Use the Visual Studio Installer to add new tools and features when needed. This video examines how to customize the install using the Workloads and Individual Components tabs.
- [Instructor] In this video, we are looking at a computer that only has the Visual Studio core editor bits installed. I'm ready to add some functionality to Visual Studio, so I open up the Visual Studio installer and there are two ways to add features. I can go to the Workloads section or the individual components. I'll start by looking at individual components. Now these are the smallest pieces that you can add to Visual Studio, and they're broken down by categories. First category is .NET, second category is cloud, database, and server, then we have code tools, compilers, build tools, and runtimes, debugging and testing, something that Microsoft calls development activities, emulators, games and graphics, and then finally we have SDKs, libraries, and frameworks.
So you can look through this list of individual components and pick one of these items to add. So that would be adding a single item to the Visual Studio install. For example, let's say I want to add the TypeScript 2.1 SDK. Click here, and you'll see that a checkmark shows up, and then over here on this side of the screen you'll see that the install size is 14 megabytes. So this'll be a lightning fast install because it's only installing this one small SDK.
To uncheck an item, you can go to one of the two places. You can go over here to the individual component, this, or, you can go over here to what's called the summary screen and here is where you see all the individual components that you've selected. In this case, there's only one at the moment. I can uncheck it here, too. Now for this example, I want to add some tools to Visual Studio. So I'm looking in this section here called code tools.
One of the tools that I wanted to add was this GitHub extension for Visual Studio. So I click here and you see again I get the individual components list over here. Now some of these items have dependencies. For instance, I might want to add this thing called the Code Map. This is a feature of the Enterprise edition. So when I checkmark this one, the installer knows that there's some dependencies here. I need to have the DGML editor, the SQL Server Native Client, SQL Server Express LocalDB, and the Code Map.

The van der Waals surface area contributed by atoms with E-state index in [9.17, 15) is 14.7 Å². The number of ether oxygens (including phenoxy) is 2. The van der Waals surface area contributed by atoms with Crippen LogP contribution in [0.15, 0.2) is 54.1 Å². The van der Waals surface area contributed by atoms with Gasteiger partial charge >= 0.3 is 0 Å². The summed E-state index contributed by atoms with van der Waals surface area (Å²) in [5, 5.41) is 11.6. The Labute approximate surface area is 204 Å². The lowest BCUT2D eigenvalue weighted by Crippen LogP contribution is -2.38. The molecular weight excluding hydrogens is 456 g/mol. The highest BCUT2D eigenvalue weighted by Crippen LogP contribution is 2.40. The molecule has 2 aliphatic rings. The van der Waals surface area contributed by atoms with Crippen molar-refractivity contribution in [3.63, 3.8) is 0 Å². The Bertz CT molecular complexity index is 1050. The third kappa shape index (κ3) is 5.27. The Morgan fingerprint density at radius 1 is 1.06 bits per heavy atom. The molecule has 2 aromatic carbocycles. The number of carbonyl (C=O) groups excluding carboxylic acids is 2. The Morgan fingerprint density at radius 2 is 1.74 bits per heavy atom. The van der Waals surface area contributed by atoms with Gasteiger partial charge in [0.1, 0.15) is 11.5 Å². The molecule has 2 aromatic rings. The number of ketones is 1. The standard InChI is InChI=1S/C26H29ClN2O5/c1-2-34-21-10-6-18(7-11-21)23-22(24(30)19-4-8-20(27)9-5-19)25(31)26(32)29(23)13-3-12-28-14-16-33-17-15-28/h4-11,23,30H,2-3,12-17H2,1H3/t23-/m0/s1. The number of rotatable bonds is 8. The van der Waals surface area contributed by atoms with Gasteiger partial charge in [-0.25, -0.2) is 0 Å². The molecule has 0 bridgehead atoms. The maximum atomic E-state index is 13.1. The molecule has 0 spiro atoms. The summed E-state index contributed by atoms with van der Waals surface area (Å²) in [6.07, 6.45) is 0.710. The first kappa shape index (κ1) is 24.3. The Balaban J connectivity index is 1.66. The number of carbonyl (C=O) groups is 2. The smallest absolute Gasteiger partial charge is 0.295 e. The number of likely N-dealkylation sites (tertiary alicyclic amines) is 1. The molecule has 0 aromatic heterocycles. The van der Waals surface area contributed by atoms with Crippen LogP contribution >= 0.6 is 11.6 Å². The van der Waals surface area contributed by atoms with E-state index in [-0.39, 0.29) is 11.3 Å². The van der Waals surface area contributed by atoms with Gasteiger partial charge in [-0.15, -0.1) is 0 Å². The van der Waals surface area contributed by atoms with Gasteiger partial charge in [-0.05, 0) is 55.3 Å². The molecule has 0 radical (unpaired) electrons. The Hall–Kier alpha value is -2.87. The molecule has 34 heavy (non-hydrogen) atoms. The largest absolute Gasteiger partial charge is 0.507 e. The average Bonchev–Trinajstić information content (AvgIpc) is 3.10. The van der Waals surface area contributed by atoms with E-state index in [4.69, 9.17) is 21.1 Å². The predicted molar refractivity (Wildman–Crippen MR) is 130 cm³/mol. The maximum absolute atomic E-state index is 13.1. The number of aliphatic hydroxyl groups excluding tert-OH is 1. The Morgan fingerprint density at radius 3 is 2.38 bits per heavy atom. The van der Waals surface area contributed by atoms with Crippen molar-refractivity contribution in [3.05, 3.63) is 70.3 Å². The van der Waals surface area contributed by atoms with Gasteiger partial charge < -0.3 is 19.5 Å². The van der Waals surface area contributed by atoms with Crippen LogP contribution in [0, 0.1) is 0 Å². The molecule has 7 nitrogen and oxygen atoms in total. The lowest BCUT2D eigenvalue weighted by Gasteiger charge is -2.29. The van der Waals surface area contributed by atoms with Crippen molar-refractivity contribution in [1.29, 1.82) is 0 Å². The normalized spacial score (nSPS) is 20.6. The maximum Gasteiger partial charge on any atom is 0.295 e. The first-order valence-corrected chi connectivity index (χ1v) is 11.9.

The nice thing about the summary is you don't have to move up and down and look through this long list to see all the individual components that you're installing. They're listed here in the summary section. Now when I go to remove one of these items, let's say that I decide to remove this DGML editor, the installer knows that there's a dependency there and it's telling me that the Code Map feature depends on this DGML editor, so would I like to remove Code Map too? So same thing when I try to remove the SQL Server Native Client.
It says that the LocalDB has a dependency on this so I'll remove both of those. So that's what you see here in the individual components. Microsoft also is thinking about how to add groups of components by having something called Workloads. The way you can think of workloads is what kind of development work do you as a developer want to do with this copy of Visual Studio. And they break them down by large categories. For instance, what if I am a web developer.
I know I want my web development tools, so I would check this checkbox. Then let's go back and look at the individual components, you'll see that there's a large number of individual components selected here. So this is a quick way of toggling on and off a group of components that you need. And if you look at the summary list you'll see here's what we're going to get. With web development, we're going to get .NET Framework installed, 4.6.1, some web development tools, and some Developer Analytics.
And then there's also a list of optional features here. Some of them are selected, some of them are not. So let's say I don't want Docker, so I'll uncheck that, and I do want to have support for F#. So I've modified the Workload that Microsoft has suggested. Now let's say as a web developer I also realize that I need to do Azure development, so I'll come over here and click that and then I also want to do Node.js, so I'll select this one too. And now you see I've got four areas over here.
Web development, Azure development, Node.js development, and the core, and I haven't added anything to the core so that's empty. And now I've got a summary of 6.4 gigabytes for this install. So the takeaway from this is that you can customize your copy of Visual Studio anytime, and if you know down to the individual component what you want to install, just choose it from this tab. If you just know the general type of development that you want to do, then choose the appropriate Workload.
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